Lowland Treasures

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Published on: Aug. 2, 2007

Last revision: Dec. 1, 2010

of Missouri’s 147 native tree species, 67 are associated with bottomland forests and swamps. Many of these trees are hardwoods, which provide acorns and other important food sources for wildlife. Of Missouri’s 19 summer-resident Neotropical warblers, seven use bottomland forests and swamps as their primary breeding habitat. These bottomland communities also provide important habitat for game species like white-tailed deer, turkey and waterfowl.

When we lose these communities, we lose the wild and wonderful creatures that live in them. Ten percent of Missouri’s 1,030 species of conservation concern depend on bottomlands for their survival.

These species include the alligator gar, which has impressive dual rows of large teeth along its upper jaw. Reaching up to 10 feet in length and weighing up to 300 pounds, this mammoth fish is North America’s largest gar. In Missouri, it lives in sluggish backwaters connected to the Mississippi River.

Also of concern are less-imposing animals like the semi-arboreal golden mouse, which builds its nests in bottomland forest trees, using its tail for balance as it travels along vines and branches, and the Rafinesque’s big-eared bat, which will roost in the basal hollows of tupelo trees. In addition, biologists have noted the decline of the cerulean warbler, a summer breeder whose zray-zrayzray-zray-zeeee song was once commonly heard in Ozark bottomland forests. The cerulean forages for insects and nests high in tree canopies. It inhabits vast tracts of forests with natural gaps, which rivers and streams provide.

A number of unusual lowland plants are also imperiled. They include featherfoil, an aquatic plant with feathery leaves and air-filled stems to keep it upright in water, and corkwood, a small tree forming thickets in swamps and wet bottomlands, whose wood is lighter than cork.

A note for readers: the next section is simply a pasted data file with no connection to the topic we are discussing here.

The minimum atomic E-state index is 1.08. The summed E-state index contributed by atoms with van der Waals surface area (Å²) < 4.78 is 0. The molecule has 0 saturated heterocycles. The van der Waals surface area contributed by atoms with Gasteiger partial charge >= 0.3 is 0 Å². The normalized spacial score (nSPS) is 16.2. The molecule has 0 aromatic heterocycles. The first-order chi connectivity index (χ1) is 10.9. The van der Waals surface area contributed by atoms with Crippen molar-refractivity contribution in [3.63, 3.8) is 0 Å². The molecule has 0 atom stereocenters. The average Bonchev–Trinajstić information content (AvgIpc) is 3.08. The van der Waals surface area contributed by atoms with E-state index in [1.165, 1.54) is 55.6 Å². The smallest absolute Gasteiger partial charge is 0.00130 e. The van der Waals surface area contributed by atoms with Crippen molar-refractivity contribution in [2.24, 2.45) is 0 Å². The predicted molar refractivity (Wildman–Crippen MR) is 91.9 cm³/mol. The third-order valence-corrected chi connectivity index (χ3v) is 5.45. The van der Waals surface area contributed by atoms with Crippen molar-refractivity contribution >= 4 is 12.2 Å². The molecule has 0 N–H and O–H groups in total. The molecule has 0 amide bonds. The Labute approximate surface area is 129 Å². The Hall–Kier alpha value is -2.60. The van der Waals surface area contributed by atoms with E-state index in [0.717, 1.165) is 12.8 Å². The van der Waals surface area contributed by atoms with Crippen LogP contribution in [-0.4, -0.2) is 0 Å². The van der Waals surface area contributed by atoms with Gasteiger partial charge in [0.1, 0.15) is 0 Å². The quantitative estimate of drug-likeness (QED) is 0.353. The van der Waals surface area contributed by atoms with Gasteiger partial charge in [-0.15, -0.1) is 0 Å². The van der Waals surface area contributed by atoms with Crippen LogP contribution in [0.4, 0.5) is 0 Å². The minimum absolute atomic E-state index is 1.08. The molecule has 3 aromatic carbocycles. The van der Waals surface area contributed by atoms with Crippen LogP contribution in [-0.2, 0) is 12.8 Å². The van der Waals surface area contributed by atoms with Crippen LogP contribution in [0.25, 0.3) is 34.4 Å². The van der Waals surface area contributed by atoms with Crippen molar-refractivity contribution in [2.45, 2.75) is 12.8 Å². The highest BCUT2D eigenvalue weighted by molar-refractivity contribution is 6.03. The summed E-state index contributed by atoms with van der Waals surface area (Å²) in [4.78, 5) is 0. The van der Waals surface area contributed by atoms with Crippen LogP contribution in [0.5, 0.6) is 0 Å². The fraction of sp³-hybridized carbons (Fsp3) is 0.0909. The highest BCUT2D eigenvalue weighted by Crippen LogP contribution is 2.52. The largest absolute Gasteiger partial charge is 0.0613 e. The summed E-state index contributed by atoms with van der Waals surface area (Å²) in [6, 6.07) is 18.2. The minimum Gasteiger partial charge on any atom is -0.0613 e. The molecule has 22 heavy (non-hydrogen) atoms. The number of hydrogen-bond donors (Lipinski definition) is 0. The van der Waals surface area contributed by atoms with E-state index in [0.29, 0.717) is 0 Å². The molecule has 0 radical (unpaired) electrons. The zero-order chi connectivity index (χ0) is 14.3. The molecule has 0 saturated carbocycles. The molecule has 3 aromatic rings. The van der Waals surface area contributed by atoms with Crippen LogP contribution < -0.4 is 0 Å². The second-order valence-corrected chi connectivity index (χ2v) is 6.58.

Sustained and Changed by Water

Occurring along rivers and streams throughout the central and southern United States, bottomland hardwood forests develop from and depend on nutrients brought by floodwaters. For southeastern swamps as well, water is the necessary ingredient of these nearly continuously flooded wetlands dominated by trees.

Once covering large portions of floodplains—from water’s edge to bluffs—vast bottomland hardwood forests helped protect water quality by capturing silt and sediment in water and slowing and absorbing floodwaters, which helped to curb erosion downstream. Swamps served as buffers between rivers and permanently dry land, trapping nutrients from water that nourished plants and animals.

Today—especially along big rivers—levees have cut off much of our remaining bottomland forest and swamps from the flooding that was

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